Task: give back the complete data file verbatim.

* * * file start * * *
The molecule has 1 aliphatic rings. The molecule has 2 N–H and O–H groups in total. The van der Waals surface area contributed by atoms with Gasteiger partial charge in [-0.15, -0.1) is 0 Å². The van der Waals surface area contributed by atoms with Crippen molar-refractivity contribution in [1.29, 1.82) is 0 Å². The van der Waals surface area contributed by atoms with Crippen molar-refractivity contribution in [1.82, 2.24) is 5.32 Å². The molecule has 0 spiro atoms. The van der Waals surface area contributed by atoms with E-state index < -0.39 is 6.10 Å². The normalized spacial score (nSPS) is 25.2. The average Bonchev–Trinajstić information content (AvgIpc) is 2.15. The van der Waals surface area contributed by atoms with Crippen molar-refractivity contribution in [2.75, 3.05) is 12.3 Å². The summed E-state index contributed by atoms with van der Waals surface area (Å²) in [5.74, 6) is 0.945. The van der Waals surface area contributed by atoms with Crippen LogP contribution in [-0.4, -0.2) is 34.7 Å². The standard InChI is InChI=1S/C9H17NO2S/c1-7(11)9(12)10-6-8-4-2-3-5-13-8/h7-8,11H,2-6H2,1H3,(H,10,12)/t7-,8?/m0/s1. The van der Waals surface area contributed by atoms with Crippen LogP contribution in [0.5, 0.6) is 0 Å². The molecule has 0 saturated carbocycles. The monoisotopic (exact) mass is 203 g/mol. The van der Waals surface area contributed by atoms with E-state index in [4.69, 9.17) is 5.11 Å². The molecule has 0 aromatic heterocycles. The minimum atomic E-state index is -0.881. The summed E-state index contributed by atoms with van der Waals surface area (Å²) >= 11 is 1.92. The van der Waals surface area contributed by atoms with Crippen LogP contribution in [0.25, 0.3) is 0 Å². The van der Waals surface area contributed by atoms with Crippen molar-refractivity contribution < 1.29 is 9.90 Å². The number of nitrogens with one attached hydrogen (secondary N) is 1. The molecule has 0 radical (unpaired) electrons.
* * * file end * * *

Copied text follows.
The molecule has 1 aliphatic rings. The molecule has 2 N–H and O–H groups in total. The van der Waals surface area contributed by atoms with Gasteiger partial charge in [-0.15, -0.1) is 0 Å². The van der Waals surface area contributed by atoms with Crippen molar-refractivity contribution in [1.29, 1.82) is 0 Å². The van der Waals surface area contributed by atoms with Crippen molar-refractivity contribution in [1.82, 2.24) is 5.32 Å². The molecule has 0 spiro atoms. The van der Waals surface area contributed by atoms with E-state index < -0.39 is 6.10 Å². The normalized spacial score (nSPS) is 25.2. The average Bonchev–Trinajstić information content (AvgIpc) is 2.15. The van der Waals surface area contributed by atoms with Crippen molar-refractivity contribution in [2.75, 3.05) is 12.3 Å². The summed E-state index contributed by atoms with van der Waals surface area (Å²) in [5.74, 6) is 0.945. The van der Waals surface area contributed by atoms with Crippen LogP contribution in [-0.4, -0.2) is 34.7 Å². The standard InChI is InChI=1S/C9H17NO2S/c1-7(11)9(12)10-6-8-4-2-3-5-13-8/h7-8,11H,2-6H2,1H3,(H,10,12)/t7-,8?/m0/s1. The van der Waals surface area contributed by atoms with Crippen LogP contribution in [0.5, 0.6) is 0 Å². The molecule has 0 saturated carbocycles. The monoisotopic (exact) mass is 203 g/mol. The van der Waals surface area contributed by atoms with E-state index in [4.69, 9.17) is 5.11 Å². The molecule has 0 aromatic heterocycles. The minimum atomic E-state index is -0.881. The summed E-state index contributed by atoms with van der Waals surface area (Å²) >= 11 is 1.92. The van der Waals surface area contributed by atoms with Crippen LogP contribution in [0.25, 0.3) is 0 Å². The van der Waals surface area contributed by atoms with Crippen molar-refractivity contribution < 1.29 is 9.90 Å². The number of nitrogens with one attached hydrogen (secondary N) is 1. The molecule has 0 radical (unpaired) electrons.